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Rod Picott with Special Guest Garrett Railing

July 19th 2019 finds Rod Picott releasing his eleventh album, titled Tell The Truth & Shame The Devil. The new album is completely acoustic, featuring only guitar, harmonica and Picott’s weathered vocals. Many of the songs on Tell The Truth & Shame The Devil are influenced by a health scare that Picott endured in the winter of 2018. The condition was hunted down and solved but the weeks long incident of a freight train running through his chest played a profound role in the writing and recording of the album. Alone with his modest recording gear, Picott set about making an album as honest, raw and uncontrived as his spine would allow. Already known for the intimacy and vivid narratives of his previous work, Tell The Truth & Shame The Devil opens the door wider still. The songs are confessional and honest. The recording itself is unpolished and raw. Tell The Truth & Shame The Devil takes a small turn away from the blue collar anthems he’s been lauded for and finds Picott exploring his own inner life with the same deft and revealing hand he’s honed over the last nineteen years. Rod Picott’s health is now in check.

The opening song, “Ghost” reveals Picott’s inner voice announcing itself with introspection, openness and poetic revelation.

I lost a couple of high notes from the top of my voice
From moaning too hard but I guess that was my choice
I drink myself to sleep at night can’t tell myself I don’t
Crawling through the minefield of passing time and losing hope

Hard as nails thin as hope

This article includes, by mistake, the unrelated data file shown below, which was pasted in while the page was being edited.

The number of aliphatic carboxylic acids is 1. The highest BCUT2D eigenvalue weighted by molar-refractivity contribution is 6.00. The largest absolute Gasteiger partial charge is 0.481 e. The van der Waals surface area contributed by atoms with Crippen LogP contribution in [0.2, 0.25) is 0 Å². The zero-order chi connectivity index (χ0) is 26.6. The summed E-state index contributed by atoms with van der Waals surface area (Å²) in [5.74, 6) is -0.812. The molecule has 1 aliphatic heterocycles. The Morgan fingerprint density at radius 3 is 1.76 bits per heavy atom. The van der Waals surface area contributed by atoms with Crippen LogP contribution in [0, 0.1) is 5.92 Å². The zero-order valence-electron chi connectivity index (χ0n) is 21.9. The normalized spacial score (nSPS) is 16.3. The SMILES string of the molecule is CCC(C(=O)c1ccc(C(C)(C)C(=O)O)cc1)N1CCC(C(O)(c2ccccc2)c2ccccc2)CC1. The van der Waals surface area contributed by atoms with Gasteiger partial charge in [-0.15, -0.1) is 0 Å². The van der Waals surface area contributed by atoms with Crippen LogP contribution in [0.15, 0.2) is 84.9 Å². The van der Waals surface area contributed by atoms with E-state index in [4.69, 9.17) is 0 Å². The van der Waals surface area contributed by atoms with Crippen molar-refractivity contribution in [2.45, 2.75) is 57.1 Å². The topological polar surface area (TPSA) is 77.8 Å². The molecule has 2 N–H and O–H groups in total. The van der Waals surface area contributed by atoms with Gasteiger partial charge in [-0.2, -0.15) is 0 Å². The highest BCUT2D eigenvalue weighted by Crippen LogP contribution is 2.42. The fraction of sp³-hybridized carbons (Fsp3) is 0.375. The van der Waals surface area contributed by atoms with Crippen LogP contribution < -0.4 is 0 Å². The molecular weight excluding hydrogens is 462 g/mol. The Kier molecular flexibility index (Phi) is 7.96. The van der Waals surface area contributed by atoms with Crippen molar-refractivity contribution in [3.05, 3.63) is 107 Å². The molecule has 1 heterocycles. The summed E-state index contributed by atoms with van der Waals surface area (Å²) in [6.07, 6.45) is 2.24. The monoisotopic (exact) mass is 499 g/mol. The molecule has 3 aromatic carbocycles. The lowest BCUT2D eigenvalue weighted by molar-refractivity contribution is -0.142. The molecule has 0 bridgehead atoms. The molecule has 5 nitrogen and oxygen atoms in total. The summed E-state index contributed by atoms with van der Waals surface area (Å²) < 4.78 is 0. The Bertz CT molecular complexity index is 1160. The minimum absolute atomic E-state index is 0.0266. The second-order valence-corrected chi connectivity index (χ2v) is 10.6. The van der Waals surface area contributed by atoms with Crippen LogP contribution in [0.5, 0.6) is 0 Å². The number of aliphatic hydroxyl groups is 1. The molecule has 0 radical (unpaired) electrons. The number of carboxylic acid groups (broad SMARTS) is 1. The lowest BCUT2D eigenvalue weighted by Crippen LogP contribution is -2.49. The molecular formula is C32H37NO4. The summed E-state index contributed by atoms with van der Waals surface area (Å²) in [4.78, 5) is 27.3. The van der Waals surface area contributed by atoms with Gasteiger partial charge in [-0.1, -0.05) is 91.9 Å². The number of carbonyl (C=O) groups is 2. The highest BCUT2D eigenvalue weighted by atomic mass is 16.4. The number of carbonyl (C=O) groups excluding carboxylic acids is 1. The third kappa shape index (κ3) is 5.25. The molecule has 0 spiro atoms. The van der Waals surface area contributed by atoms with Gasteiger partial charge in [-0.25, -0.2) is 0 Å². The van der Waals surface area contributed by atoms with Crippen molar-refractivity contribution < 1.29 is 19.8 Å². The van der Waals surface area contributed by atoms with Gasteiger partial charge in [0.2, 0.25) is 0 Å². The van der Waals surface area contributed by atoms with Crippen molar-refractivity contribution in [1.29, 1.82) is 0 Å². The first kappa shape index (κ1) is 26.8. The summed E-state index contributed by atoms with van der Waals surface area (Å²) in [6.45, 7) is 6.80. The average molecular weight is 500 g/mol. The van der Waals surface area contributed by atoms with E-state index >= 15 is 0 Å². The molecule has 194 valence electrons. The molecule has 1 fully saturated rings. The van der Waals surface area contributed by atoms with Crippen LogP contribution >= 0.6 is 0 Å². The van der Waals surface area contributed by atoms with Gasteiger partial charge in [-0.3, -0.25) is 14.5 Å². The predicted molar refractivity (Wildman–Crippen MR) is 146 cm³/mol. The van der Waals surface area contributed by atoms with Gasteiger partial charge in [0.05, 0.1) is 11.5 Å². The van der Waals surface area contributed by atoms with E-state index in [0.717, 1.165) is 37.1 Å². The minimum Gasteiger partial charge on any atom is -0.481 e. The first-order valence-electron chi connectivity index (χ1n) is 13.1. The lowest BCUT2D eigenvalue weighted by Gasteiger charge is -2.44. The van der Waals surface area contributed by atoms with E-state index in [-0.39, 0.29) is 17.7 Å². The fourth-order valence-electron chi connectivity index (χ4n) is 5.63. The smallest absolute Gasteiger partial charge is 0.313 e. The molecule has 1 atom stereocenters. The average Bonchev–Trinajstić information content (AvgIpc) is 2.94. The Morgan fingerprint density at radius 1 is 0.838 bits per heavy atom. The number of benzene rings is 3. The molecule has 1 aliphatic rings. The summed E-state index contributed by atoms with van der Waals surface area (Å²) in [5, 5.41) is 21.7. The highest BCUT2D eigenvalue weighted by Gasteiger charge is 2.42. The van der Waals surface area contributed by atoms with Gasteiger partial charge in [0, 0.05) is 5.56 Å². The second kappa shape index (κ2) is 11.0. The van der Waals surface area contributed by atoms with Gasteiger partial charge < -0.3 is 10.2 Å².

I’m the punchline of my own joke
And I’m broken as a bone
Going up in smoke
I’m a ghost

One of the songs, “Mama’s Boy” was written with Picott’s long-time co-writing partner Slaid Cleaves. The song asks questions of masculinity and self identification in a world that can be so often cruel and limited. Picott’s own working class childhood is explored nakedly.

They hung a clothesline up to make a ring
Drinking Mickey's Big Mouth the first day of spring
His uncle was a boxer his grandfather too
His father fought a couple times in 62
So they tied the gloves on his shaky hands
Gonna turn that boy into a man

A wasp will sting and flowers grow
Learn to make a fist and when to throw
In his dirty shirt and his corduroys
He wasn’t tough enough he was a mama's boy

Now in his fifties, Rod Picott has garnered a cult audience across the U.S. and Europe. He tours tirelessly and continues to garner rave reviews for both his songwriting skills and darkly humorous, compelling live show. A prolific writer, Picott has recently turned his hand to poetry (God In His Slippers, Murmmeration – Mezcalita Press) short fiction (Out Past The Wires – Working Title Farm) and has a novel in the works titled A Bony Right Fist. Born in the small mill town of South Berwick Maine and residing in Nashville TN since 1994 Tell The Truth & Shame The Devil is the latest release from former construction worker Rod Picott. Tour dates can be viewed at www.rodpicott.com

“Great writing is all about story, and Rod is a so damn good at story.” – Mary Gauthier
“Mesmerizing” – Rolling Stone.com
“Songs like Raymond Carver short stories” – Houston Chronicle 
“A truly great songwriter” – 3rd Coast Music
“Seriously gifted” – No Depression